“Dad,” Emily asked, “can I have mustard on my gammon?”

The reverend swallowed. He set down his knife and fork, steepled his fingers and narrowed his eyes at her. “Emily, what did I tell you about those bargemen?”

“It’s not about the bargemen Daddy, it’s—”

“I know what it’s about, Emily. You can’t fool me.” He watched her frown, her sad eyes picking out the lumps in the squashed avocado. He spoke, quiet but stern. “What did we say about the bargemen?”

Emily mumbled, “that they’ll drag me down to hell.”

“What’s that?” He lifted a hand to his ear.

“That they’ll drag me down to hell.” She sighed.

“That they’ll drag you down to hell.” The reverend smiled. “That’s right! Now, eat your radishes.”


Emily hated science lessons. At school it was taught by Mr Hanley, and he always had it in for her. It was extra annoying, because she loved science at home. She had lots of books about the way things worked, and dinosaurs, and rocks and plants. None of it seemed to come up at school though, it was just a lot of burning things in Bunsens.

“What was this one’s picture?” Sally Martins asked. Sally sat next to Emily in science class, and she liked the bargemen too. She liked to look at the different angels on their boats and then draw them in her secret notebook. “Was it an angel?”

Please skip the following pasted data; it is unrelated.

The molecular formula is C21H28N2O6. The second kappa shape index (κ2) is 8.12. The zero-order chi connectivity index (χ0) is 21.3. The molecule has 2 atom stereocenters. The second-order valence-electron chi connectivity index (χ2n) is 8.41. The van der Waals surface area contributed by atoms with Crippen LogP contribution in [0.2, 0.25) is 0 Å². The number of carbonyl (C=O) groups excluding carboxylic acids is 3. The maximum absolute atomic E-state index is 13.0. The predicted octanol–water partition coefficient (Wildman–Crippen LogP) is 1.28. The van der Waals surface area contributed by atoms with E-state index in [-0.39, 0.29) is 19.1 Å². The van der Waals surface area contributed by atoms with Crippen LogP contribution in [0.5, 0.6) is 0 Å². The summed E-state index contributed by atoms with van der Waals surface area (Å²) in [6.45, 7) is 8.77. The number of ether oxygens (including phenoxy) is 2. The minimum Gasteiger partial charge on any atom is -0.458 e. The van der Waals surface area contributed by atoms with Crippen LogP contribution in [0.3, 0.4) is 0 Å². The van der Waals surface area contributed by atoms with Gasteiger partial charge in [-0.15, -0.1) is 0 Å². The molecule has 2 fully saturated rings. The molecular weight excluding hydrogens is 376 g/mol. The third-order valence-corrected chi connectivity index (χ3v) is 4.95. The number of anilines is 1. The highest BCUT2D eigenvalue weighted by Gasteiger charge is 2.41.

“They’re all angels, Sally!” Emily sighed. Sally didn’t live near the canal so she didn’t know as much about the bargemen as Emily did. “All of them have angels on, except the holiday ones and—”

“And they’re not real bargemen, yes I know!” Sally furrowed her brows. “I mean, cos some have big angels and others have pictures where the angel is hiding. Like the one with the coal mine and the angel was hiding in the miner’s lamp.”

“Well, this one was just an angel.” Emily told her. She held her nose up high and dabbed at the air with her finger like she’d seen her Dad do. “And it had a seed in one hand and a tree in the other.”

“Wow!” Sally’s eyes widened. “A whole tree.”

“Oy!” Mr Hanley stopped at their table. “What are you two jabbering on about, eh? Talking about your boyfriends? Well, we’ll have less of that, please. Get that Bunsen lit.” He picked a taper up from the table and pushed it at Emily. “And once it’s lit, I want you two concentrating. It’s dangerous stuff is sulphur, and I’ll not have you two gassing the whole lot of us because you’re talking about boys.”

“Sorry, Mr. Hanley.” Sally smiled.

Mr Hanley grimaced at Emily. “I think we both know who the real chatterbox around here is.”

Emily lit their Bunsen and moped. Mr. Hanley only hated her because her Dad’s allotment was right next to his, and her dad’s veggies always beat Mr. Hanley’s at the Hullabaloo. Mr. Hanley’s allotment was filled with high tech equipment and special trays for seedlings and homemade plant foods. He took most of it from the school, Emily reckoned. His plants looked like they were trapped in a science lab.